He particularly liked Richard Withington’s auctions in New Hampshire, “He was entertaining. He’d say, ‘I love selling to old people,’ because he knew he was going to get the stuff back before long.” Unfortunately, these days auctioneers aren’t selling to anyone who isn’t old. “The whole audience is blue haired, white haired, or bald,” Pulito said with a laugh.

He still maintains a healthy auction schedule. “I still get excited over early American. I still attend several auctions a week.” Pulito doesn’t confine himself to New England auctions. He also hits auctions in upstate New York and Pennsylvania. During our visit, he said, “I’m going to Freeman’s [in Philadelphia] in a couple of weeks. I go to Pook and Pook [in Pennsylvania]; I go to Syracuse; to Cottone’s [in Geneseo, New York]; I left the house at three in the morning to go to a Canandaigua [New York] auction. My wife said, ‘You’re nuts.’”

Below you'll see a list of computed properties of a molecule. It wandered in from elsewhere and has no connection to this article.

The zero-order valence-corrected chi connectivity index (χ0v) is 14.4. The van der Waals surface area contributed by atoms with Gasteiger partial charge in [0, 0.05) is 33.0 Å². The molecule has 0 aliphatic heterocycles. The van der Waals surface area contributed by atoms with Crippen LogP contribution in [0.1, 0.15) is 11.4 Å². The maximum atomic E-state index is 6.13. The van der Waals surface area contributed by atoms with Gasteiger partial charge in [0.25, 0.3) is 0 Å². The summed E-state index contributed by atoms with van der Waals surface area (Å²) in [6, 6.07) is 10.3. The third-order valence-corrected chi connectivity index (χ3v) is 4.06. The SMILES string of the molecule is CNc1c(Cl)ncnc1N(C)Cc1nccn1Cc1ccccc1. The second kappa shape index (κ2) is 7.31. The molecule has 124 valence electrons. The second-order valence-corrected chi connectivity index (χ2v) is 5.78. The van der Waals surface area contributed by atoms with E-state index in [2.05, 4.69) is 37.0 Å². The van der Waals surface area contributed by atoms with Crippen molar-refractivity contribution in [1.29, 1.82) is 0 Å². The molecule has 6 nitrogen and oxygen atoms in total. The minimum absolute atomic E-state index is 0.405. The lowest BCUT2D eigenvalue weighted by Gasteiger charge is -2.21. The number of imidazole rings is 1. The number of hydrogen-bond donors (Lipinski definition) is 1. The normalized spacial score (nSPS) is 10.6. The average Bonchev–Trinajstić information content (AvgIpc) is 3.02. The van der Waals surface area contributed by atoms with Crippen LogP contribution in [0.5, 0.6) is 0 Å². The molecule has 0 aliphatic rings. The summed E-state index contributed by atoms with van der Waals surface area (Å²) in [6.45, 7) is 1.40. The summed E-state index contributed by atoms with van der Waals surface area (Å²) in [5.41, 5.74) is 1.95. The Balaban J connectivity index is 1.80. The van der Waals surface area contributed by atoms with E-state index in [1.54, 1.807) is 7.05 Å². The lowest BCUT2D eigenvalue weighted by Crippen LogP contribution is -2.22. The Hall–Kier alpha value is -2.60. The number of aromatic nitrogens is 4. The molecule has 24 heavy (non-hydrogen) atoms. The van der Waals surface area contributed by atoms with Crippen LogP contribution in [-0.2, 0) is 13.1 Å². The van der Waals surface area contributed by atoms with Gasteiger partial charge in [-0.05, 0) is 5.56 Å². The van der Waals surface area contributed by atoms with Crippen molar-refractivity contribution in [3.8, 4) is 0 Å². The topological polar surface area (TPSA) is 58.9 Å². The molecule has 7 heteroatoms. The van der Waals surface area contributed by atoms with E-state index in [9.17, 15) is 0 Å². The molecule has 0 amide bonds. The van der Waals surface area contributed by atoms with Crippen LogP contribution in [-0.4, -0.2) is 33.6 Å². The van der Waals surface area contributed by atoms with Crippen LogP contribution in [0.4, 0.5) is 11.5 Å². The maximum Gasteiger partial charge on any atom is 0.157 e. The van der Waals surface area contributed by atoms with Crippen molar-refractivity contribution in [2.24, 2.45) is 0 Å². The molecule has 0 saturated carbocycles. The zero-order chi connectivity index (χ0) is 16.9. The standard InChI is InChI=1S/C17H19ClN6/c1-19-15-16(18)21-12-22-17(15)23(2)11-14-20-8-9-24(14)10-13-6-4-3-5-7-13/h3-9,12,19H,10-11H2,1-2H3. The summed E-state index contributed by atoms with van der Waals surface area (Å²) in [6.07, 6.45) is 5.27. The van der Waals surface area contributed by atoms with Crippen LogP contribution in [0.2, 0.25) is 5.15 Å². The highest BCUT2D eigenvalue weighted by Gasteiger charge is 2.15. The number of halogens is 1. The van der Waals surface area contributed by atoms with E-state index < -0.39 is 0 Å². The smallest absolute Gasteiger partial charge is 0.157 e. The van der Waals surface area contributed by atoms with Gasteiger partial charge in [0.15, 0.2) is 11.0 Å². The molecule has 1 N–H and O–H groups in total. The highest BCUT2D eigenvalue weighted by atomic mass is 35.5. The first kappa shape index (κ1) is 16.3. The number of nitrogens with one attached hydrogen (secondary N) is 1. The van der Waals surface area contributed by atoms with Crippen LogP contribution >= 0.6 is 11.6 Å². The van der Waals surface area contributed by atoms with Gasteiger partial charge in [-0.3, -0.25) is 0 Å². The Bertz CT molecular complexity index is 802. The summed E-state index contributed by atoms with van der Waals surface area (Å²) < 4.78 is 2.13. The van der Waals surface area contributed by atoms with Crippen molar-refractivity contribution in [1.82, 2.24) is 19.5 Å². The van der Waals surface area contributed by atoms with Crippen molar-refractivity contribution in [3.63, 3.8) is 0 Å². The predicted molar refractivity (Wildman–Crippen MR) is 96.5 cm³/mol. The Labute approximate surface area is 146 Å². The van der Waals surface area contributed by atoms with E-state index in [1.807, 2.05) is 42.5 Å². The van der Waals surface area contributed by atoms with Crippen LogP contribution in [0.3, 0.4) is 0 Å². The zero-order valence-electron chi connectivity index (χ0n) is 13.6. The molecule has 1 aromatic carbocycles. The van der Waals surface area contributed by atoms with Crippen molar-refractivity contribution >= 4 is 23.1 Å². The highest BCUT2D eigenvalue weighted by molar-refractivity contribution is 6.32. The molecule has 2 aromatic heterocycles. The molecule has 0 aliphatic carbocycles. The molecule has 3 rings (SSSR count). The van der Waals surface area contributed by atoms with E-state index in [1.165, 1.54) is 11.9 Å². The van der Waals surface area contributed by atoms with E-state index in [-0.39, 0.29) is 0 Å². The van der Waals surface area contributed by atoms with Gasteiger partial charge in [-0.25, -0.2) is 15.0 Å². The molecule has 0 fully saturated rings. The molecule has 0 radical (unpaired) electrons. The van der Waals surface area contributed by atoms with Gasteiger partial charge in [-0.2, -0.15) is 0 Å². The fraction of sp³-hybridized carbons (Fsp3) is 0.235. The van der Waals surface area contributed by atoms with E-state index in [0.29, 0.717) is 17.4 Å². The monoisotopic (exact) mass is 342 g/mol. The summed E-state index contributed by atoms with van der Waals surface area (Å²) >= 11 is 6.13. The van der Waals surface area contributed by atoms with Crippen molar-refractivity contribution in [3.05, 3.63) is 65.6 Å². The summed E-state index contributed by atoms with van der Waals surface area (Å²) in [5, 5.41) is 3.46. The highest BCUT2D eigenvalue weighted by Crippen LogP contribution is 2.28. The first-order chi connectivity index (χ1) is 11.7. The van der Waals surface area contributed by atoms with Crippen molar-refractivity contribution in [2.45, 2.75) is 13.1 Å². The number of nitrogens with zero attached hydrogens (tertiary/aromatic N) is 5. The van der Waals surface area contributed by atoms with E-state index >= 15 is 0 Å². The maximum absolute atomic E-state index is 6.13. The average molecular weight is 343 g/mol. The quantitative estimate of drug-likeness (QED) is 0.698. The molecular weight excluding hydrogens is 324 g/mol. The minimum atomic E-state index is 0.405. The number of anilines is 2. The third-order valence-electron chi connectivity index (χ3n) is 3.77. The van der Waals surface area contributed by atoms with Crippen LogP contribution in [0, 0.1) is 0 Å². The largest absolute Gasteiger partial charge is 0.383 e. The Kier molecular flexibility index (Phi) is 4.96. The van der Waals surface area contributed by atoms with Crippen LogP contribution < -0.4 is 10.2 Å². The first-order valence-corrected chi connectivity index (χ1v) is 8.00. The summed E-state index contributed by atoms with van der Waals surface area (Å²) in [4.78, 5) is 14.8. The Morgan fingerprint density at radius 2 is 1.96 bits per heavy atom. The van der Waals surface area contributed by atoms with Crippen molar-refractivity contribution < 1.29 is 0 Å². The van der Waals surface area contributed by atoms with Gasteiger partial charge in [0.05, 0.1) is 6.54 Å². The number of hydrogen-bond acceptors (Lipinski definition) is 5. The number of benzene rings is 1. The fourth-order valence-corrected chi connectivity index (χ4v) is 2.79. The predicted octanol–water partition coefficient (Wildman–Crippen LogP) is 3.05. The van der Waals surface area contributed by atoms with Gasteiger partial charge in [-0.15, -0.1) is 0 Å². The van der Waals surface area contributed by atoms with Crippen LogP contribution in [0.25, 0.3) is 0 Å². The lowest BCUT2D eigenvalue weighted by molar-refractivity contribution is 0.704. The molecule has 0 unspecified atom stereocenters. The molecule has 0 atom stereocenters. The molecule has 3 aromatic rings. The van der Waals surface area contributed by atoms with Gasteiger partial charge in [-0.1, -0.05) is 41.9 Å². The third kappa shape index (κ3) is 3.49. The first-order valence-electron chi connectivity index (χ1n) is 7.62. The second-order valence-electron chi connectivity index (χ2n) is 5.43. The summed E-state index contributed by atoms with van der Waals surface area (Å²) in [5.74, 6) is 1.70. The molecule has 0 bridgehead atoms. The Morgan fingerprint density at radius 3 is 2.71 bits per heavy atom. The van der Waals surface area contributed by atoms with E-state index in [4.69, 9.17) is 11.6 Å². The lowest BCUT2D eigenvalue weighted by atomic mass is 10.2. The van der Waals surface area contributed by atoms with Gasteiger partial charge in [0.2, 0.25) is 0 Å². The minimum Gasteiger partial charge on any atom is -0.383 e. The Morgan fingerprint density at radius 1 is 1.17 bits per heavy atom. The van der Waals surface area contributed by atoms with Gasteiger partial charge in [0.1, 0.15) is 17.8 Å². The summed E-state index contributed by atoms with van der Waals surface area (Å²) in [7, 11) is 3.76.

While at auctions, he buys regularly for dealers who prefer to stay home. “I buy for a couple of dealers. I’ll take a picture on the phone, and if I say, ‘It’s good enough for me to keep if I could afford to,’ they’ll usually say, ‘Go ahead and buy it.’”

Pulito plans to use these two cannonballs as garden ornaments. He is currently in the midst of constructing a large terrace incorporating pieces of early brownstone. This area of Connecticut was a major center of brownstone quarrying in the 19th century. He plans to build a water feature made from a series of period brownstone sinks. The cannonballs were bought from Jaffrey, New Hampshire, dealer Tom Seaver, whom we recently profiled. “I was parked fifty yards from his shop, and we rolled them all the way to my van,” Pulito said.